Thursday, January 29, 2015

Back Home

For the past two weeks I've been living with my ailing father back at the ol' family homestead in suburban Roseville, MN. He was diagnosed with esophageal cancer around Christmas and started chemotherapy two weeks ago. I lost my mother to ovarian cancer back in 2001.

Aside from a very short-lived foray into babysitting when I was about 13, this is the first time I've ever acted as caregiver to another human. I've barely even ever taken care of a pet, but I think I'm doing a pretty good job.

Moving back into the house I grew up in feels familiar in so many ways, but under these circumstances it's certainly not a comforting type of familiarity -- more like bumping into an ex-girlfriend while making that god-forsaken once a year shopping trip to the mall.

Regarding my old neighborhood, this experience has reinforced my feelings about living in the suburbs. I try to go out for a walk and there are few options of interest. When I am out walking oftentimes the sidewalk simply comes to an end in the middle of a block. Bicycles are so rare that I've mostly kept mine in the garage because sometimes it just doesn't pay to go too hard against the grain. I do not belong here anymore.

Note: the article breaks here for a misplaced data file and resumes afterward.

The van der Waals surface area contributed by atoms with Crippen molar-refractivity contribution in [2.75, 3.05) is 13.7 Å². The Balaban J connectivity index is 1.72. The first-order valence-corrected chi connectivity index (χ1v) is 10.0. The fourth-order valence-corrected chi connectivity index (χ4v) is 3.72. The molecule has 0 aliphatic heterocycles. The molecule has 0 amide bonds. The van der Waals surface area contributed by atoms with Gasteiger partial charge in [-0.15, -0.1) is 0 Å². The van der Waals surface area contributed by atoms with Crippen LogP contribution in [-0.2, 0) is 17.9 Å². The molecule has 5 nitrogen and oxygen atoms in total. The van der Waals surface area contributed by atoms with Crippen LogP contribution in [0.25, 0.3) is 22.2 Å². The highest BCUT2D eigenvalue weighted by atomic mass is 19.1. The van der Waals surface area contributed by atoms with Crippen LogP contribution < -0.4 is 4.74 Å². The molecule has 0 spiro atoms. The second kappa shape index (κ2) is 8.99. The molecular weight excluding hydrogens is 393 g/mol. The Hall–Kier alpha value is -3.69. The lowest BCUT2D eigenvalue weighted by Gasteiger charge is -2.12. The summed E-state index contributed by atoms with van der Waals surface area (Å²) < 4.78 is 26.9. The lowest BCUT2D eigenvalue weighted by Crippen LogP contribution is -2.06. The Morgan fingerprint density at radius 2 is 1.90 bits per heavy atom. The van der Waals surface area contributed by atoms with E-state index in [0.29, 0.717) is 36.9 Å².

These things just make the whole situation more challenging for me as there feels to be no place of comfort. I've watched more TV in the past 2 weeks than in the prior 2 years and have been unsuccessful at avoiding junk food. I'm falling back into habits from high school.

But of course the flip side of this is probably akin to what many of you parents understand -- it feels wonderful to be of service to a loved one, even when it's not fun. For the first time in my life I'm a vital cog in the life of another, a provider of critical support.

This will be a time of growth for me as I experience new challenges and broaden my understanding of the human condition, a condition I'm slowly learning to see more clearly.

2 comments:

Jay said...

Sorry to hear about your dad, Kirk. Glad you're spending time with him.

Kirk Ahlberg said...

Thanks, Jay.